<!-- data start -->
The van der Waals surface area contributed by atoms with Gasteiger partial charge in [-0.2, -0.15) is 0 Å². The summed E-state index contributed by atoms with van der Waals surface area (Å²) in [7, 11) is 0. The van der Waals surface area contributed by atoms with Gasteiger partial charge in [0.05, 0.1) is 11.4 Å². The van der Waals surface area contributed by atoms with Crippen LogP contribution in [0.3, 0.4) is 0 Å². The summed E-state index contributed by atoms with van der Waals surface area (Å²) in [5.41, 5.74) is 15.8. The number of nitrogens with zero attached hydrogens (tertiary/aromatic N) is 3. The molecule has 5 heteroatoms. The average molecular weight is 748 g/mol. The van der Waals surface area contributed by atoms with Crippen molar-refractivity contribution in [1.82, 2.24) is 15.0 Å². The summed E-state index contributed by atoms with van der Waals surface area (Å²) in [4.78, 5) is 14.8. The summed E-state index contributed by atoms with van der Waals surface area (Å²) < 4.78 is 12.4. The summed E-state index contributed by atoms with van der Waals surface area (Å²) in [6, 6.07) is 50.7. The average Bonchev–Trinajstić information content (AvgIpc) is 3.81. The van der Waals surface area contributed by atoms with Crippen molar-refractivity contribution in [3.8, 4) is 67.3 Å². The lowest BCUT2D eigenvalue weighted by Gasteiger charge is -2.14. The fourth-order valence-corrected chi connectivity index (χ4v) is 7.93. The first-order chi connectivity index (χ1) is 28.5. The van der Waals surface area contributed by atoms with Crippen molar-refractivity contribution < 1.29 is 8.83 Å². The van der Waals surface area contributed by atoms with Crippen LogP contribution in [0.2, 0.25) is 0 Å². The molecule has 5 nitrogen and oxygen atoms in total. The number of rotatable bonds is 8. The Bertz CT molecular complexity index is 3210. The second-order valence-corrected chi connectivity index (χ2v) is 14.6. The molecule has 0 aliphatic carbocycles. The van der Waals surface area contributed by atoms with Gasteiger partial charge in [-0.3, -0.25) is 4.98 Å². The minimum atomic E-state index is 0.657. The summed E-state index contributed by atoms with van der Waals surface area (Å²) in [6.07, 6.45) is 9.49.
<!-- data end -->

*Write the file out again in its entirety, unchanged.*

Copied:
The van der Waals surface area contributed by atoms with Gasteiger partial charge in [-0.2, -0.15) is 0 Å². The summed E-state index contributed by atoms with van der Waals surface area (Å²) in [7, 11) is 0. The van der Waals surface area contributed by atoms with Gasteiger partial charge in [0.05, 0.1) is 11.4 Å². The van der Waals surface area contributed by atoms with Crippen LogP contribution in [0.3, 0.4) is 0 Å². The summed E-state index contributed by atoms with van der Waals surface area (Å²) in [5.41, 5.74) is 15.8. The number of nitrogens with zero attached hydrogens (tertiary/aromatic N) is 3. The molecule has 5 heteroatoms. The average molecular weight is 748 g/mol. The van der Waals surface area contributed by atoms with Crippen molar-refractivity contribution in [1.82, 2.24) is 15.0 Å². The summed E-state index contributed by atoms with van der Waals surface area (Å²) in [4.78, 5) is 14.8. The summed E-state index contributed by atoms with van der Waals surface area (Å²) < 4.78 is 12.4. The summed E-state index contributed by atoms with van der Waals surface area (Å²) in [6, 6.07) is 50.7. The average Bonchev–Trinajstić information content (AvgIpc) is 3.81. The van der Waals surface area contributed by atoms with Crippen molar-refractivity contribution in [3.8, 4) is 67.3 Å². The lowest BCUT2D eigenvalue weighted by Gasteiger charge is -2.14. The fourth-order valence-corrected chi connectivity index (χ4v) is 7.93. The first-order chi connectivity index (χ1) is 28.5. The van der Waals surface area contributed by atoms with Crippen molar-refractivity contribution < 1.29 is 8.83 Å². The van der Waals surface area contributed by atoms with Crippen LogP contribution in [0.2, 0.25) is 0 Å². The molecule has 5 nitrogen and oxygen atoms in total. The number of rotatable bonds is 8. The Bertz CT molecular complexity index is 3210. The second-order valence-corrected chi connectivity index (χ2v) is 14.6. The molecule has 0 aliphatic carbocycles. The van der Waals surface area contributed by atoms with Gasteiger partial charge in [-0.3, -0.25) is 4.98 Å². The minimum atomic E-state index is 0.657. The summed E-state index contributed by atoms with van der Waals surface area (Å²) in [6.07, 6.45) is 9.49.